This post, written for Reddit on Jan. 30, 2017, was intended to be an open letter to encourage other American Redditors to share their own or their family's immigration stories. Within nine hours, it had a record score of over 90,000 points and over 25,000 comments. Many of these stories were far more eloquent and moving than my own. You can read them here.

After two weeks abroad, I was looking forward to returning to the U.S., but as I got off the plane at LAX on Sunday, I wasn't sure what country I was coming back to.

President Trump’s recent executive order is not only potentially unconstitutional, but deeply un-American. We are a nation of immigrants, after all. In the tech world, we often talk about a startup’s "unfair advantage" that allows it to beat competitors. Welcoming immigrants and refugees has been our country's unfair advantage, and coming from an immigrant family has been mine as an entrepreneur.


Protesters hold signs during a demonstration at LAX on Jan. 29, 2017, against the immigration ban imposed by Trump. Photo by Justin Sullivan/Getty Images.

I am the son of an undocumented immigrant from Germany and the great-grandson of refugees who fled the Armenian genocide.

A little over a century ago, a Turkish soldier decided my great-grandfather was too young to kill after cutting down his parents in front of him; instead of turning the sword on the boy, the soldier sent him to an orphanage. Many Armenians, including my great-grandmother, found sanctuary in Aleppo, Syria — before the two reconnected and found their way to Ellis Island. Thankfully they weren't retained, rather they found this message:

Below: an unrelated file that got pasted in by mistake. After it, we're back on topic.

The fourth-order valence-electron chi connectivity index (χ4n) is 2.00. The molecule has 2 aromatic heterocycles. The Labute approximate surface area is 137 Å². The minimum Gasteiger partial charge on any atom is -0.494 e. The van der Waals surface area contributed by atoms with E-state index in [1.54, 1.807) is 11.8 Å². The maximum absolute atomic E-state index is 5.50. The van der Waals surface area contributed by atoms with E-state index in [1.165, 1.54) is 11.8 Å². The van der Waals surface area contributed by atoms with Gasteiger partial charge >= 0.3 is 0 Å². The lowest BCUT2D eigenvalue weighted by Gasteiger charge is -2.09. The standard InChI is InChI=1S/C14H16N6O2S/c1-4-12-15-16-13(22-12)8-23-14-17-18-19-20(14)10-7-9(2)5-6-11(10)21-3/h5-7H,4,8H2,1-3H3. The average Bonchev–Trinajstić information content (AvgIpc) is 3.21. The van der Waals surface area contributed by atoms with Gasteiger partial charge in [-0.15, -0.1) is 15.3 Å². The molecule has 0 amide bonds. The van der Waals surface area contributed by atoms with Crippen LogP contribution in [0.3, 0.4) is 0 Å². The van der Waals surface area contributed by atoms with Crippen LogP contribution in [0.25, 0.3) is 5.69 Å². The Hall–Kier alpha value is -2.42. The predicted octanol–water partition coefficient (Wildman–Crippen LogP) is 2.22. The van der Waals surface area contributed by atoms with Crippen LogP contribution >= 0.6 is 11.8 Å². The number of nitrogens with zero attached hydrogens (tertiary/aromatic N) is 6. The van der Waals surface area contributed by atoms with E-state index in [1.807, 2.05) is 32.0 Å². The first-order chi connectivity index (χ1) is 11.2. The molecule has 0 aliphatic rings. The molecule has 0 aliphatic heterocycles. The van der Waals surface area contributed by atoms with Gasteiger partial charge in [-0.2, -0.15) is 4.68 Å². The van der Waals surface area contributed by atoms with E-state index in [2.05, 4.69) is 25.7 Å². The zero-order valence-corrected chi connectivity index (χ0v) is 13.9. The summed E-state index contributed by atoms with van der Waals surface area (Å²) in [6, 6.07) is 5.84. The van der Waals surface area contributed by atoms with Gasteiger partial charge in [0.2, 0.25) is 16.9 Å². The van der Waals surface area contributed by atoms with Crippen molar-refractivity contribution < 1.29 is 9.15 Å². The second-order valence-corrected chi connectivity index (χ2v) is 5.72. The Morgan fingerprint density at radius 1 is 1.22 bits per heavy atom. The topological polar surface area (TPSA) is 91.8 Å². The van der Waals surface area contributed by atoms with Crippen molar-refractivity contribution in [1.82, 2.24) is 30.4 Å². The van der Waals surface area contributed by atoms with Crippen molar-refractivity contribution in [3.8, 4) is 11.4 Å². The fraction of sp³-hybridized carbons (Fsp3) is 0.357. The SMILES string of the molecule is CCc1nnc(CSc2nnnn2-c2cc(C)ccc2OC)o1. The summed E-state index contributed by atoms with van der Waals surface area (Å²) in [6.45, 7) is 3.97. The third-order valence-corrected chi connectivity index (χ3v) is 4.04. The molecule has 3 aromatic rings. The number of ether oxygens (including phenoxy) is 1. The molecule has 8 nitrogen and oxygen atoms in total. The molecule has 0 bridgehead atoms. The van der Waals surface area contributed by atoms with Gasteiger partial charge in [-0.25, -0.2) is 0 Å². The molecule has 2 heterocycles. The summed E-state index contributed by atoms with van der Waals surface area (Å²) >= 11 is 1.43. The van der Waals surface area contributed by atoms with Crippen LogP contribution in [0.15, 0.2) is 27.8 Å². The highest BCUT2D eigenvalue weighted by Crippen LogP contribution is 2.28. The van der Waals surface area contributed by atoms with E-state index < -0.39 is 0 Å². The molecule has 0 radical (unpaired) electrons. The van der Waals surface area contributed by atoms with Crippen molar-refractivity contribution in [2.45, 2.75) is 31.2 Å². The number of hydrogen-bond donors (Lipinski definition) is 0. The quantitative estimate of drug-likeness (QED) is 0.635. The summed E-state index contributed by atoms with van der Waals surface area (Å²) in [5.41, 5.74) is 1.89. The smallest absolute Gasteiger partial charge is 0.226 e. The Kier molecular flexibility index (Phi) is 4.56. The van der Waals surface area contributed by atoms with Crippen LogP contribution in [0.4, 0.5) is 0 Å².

“Give me your tired, your poor, your huddled masses yearning to breathe free, the wretched refuse of your teeming shore. Send these, the homeless, tempest-tossed to me, I lift my lamp beside the golden door!”

My great-grandfather didn’t speak much English, but he worked hard, and was able to get a job at Endicott-Johnson Shoe Company in Binghamton, New York. That was his family's golden door. Though he and my great-grandmother had four children, all born in the U.S., immigration continued to reshape their family, generation after generation. The one son they had — my grandfather — volunteered to serve in World War II and married a French-Armenian immigrant. My mother, a native of Hamburg, Germany, decided to leave her friends, family, and education behind after falling in love with my father, who was born in San Francisco.

She got a work visa as an au pair in the U.S., uprooting her entire life for love in a foreign land. After she and my father married, she received a green card, which she kept for over a decade until she became a citizen. I grew up speaking German, but she insisted I focus on my English in order to be successful. She eventually got her citizenship and I’ll never forget her swearing-in ceremony.

If you’ve never seen people taking the pledge of allegiance for the first time as U.S. citizens, it will move you: a room full of people who can really appreciate what I was lucky enough to grow up with, simply by being born in Brooklyn. It thrills me to write reference letters for enterprising founders who are looking to get visas to start their companies here, to create value and jobs for these United States.

My forebears were brave refugees who found a home in this country.

I’ve always been proud to live in a country that said yes to these shell-shocked immigrants from a strange land, that created a path for a woman who wanted only to work hard and start a family here.